“Residents parrot back to me the same insults and degrading comments – almost verbatim – regarding Vince DeSantis that Bill Rowback has made repeatedly to me during my time here,” Perry wrote.

Although the city clerk and deputy clerk are subject to annual appointments by the common council, the mayor appoints with council approval the city attorney, DPW director, finance commissioner and deputy finance commissioner.

During Tuesday night’s council meeting Weiss argued the policy change is not aimed at “attaching a sum of money” to a mayor or council choosing to not reappoint an official.

“The reason is to give some stability to employees,” she said. “When you only have a one-year appointment, you’re right the mayor can do as they please and change that appointment, but don’t you think it’s fair for us to consider our employees — who do such a good job for us — and when they are doing a good job, if the mayor wants to change them the mayor can change them …”

‘You’re attaching a sum of money to it,” Anadio interjected.

Weiss said giving the city appointees peace of mind is the right thing to do, and 90 days severance will give them the time to find another job.

“I think that’s only fair,” Weiss said.

Simonds said he believes appointees will perform better knowing they have the separation package.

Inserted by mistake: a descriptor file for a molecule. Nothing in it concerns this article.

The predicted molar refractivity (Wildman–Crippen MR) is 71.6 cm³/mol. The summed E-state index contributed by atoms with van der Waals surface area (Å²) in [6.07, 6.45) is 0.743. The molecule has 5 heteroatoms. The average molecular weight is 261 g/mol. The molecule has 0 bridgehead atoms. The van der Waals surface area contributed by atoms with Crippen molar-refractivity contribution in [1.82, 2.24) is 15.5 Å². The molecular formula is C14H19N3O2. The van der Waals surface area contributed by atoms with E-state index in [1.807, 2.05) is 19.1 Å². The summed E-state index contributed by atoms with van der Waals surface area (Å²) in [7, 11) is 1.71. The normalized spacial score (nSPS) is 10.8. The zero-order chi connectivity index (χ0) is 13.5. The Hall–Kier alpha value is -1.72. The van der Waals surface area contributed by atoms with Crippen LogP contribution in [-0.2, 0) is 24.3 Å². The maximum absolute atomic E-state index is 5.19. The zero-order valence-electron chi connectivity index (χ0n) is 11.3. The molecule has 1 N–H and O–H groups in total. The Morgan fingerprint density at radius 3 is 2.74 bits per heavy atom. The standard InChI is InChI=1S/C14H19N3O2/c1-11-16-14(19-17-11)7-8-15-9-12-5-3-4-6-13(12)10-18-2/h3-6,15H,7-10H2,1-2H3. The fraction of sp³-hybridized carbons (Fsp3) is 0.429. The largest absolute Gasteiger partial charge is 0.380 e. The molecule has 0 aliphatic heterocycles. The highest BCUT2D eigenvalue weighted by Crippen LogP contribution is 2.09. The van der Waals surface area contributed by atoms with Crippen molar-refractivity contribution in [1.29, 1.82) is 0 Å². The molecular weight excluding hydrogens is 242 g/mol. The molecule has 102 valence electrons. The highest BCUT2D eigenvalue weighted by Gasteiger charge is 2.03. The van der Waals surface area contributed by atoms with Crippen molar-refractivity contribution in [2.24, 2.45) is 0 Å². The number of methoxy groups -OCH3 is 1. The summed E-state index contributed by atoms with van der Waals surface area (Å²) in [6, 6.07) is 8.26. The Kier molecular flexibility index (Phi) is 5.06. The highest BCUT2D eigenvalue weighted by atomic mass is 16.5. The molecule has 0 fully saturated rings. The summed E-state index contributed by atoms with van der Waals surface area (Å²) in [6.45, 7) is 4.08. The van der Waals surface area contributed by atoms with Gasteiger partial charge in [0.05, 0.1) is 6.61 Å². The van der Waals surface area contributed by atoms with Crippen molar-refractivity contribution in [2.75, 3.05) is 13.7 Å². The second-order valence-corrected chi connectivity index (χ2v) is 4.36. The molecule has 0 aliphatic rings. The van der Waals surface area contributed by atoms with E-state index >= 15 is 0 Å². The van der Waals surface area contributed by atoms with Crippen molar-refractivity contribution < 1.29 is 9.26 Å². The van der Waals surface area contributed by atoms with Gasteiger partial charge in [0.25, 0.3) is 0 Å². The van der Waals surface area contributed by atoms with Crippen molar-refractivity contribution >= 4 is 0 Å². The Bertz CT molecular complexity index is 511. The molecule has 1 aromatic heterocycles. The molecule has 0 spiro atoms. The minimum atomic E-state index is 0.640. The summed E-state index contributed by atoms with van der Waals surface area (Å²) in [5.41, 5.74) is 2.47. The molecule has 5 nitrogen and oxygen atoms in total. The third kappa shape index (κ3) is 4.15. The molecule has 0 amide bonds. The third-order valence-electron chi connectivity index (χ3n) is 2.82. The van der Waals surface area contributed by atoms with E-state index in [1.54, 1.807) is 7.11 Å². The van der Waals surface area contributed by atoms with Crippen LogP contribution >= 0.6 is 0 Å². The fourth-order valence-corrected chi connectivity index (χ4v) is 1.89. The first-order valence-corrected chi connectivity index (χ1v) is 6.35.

“Any mayor coming in can ask anybody to leave at his discretion, but more than likely the occurrence of somebody actually claiming this is actually pretty remote,” Simonds said.

Anadio agreed that the city has had low-turnover in recent years among appointed officials, but said that’s one of the reasons the policy is not needed.

The only way to change the one-year appointment system would be with a city charter change, subject to voter referendum, but the personnel policy change approved Tuesday night will now make it a more expensive proposition for the city government to change any of those appointments.

According to the resolution, any appointed employee with at least one-year of service who is “not the subject of disciplinary action” is eligible for the 90-day severance payment, which will be paid all-at-once on “the day following the expiration of their term or the next business day following the effective day of their termination from the city.”

City Finance Commissioner Tammie Weiterschan said the policy change does not affect the city’s department heads protected by civil service, such as the fire and police chiefs, but it does affect her position, which is appointed to a four-year term matching the term of the city mayor.

Weiterschan said the 90-day severance pay is equal to about 25 percent of the salary of the officers affected by the policy:

• City Attorney Anthony Casale, 2021 base salary $75,000, severance — $18,750

• City Clerk Jennifer Mazur, 2021 base salary $49,040, severance — $12,260

• DPW Director Christopher Perry, 2021 base salary $70,000, severance — $17,500

• Finance Commissioner Tammie Weiterschan, 2021 base salary $80,000, severance — $20,000

• Finance Deputy Commissioner Maryann Reppenhagen, 2021 base salary $51,500, severance — $12,875

Weiterschan said the cost of maintaining the health insurance of officers who are not reappointed would be difficult to calculate and would vary depending on whether the officer had a family health insurance plan or not.